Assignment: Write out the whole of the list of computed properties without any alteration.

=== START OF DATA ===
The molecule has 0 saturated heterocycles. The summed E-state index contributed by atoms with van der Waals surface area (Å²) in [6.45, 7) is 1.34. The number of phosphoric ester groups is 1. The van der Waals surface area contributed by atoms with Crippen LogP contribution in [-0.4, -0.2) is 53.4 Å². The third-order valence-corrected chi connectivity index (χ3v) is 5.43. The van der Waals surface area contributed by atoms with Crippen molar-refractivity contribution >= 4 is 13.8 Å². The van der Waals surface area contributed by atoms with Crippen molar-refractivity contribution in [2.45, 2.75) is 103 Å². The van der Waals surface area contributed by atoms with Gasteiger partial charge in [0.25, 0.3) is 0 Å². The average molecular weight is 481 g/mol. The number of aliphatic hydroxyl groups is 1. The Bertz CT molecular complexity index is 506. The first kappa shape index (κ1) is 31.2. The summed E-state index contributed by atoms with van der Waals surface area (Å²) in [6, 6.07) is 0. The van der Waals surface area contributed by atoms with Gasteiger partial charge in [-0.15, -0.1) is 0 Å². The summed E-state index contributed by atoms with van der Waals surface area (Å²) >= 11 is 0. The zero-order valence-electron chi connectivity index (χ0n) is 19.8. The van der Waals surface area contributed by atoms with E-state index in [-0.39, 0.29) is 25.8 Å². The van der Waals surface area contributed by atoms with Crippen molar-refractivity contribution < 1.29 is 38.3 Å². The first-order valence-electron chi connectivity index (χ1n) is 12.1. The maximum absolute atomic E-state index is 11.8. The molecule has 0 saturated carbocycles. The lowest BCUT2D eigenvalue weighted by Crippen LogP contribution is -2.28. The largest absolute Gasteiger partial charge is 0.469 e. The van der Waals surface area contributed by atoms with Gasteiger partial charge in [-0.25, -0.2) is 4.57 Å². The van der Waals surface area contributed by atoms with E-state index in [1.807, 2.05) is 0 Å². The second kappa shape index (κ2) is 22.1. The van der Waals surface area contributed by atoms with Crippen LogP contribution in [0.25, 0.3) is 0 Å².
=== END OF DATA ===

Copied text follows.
The molecule has 0 saturated heterocycles. The summed E-state index contributed by atoms with van der Waals surface area (Å²) in [6.45, 7) is 1.34. The number of phosphoric ester groups is 1. The van der Waals surface area contributed by atoms with Crippen LogP contribution in [-0.4, -0.2) is 53.4 Å². The third-order valence-corrected chi connectivity index (χ3v) is 5.43. The van der Waals surface area contributed by atoms with Crippen molar-refractivity contribution >= 4 is 13.8 Å². The van der Waals surface area contributed by atoms with Crippen molar-refractivity contribution in [2.45, 2.75) is 103 Å². The van der Waals surface area contributed by atoms with Gasteiger partial charge in [0.25, 0.3) is 0 Å². The average molecular weight is 481 g/mol. The number of aliphatic hydroxyl groups is 1. The Bertz CT molecular complexity index is 506. The first kappa shape index (κ1) is 31.2. The summed E-state index contributed by atoms with van der Waals surface area (Å²) in [6, 6.07) is 0. The van der Waals surface area contributed by atoms with Gasteiger partial charge in [-0.15, -0.1) is 0 Å². The summed E-state index contributed by atoms with van der Waals surface area (Å²) >= 11 is 0. The zero-order valence-electron chi connectivity index (χ0n) is 19.8. The van der Waals surface area contributed by atoms with E-state index in [-0.39, 0.29) is 25.8 Å². The van der Waals surface area contributed by atoms with Crippen molar-refractivity contribution < 1.29 is 38.3 Å². The first-order valence-electron chi connectivity index (χ1n) is 12.1. The maximum absolute atomic E-state index is 11.8. The molecule has 0 saturated carbocycles. The lowest BCUT2D eigenvalue weighted by Crippen LogP contribution is -2.28. The largest absolute Gasteiger partial charge is 0.469 e. The van der Waals surface area contributed by atoms with Gasteiger partial charge in [-0.25, -0.2) is 4.57 Å². The van der Waals surface area contributed by atoms with E-state index in [1.807, 2.05) is 0 Å². The second kappa shape index (κ2) is 22.1. The van der Waals surface area contributed by atoms with Crippen LogP contribution in [0.25, 0.3) is 0 Å².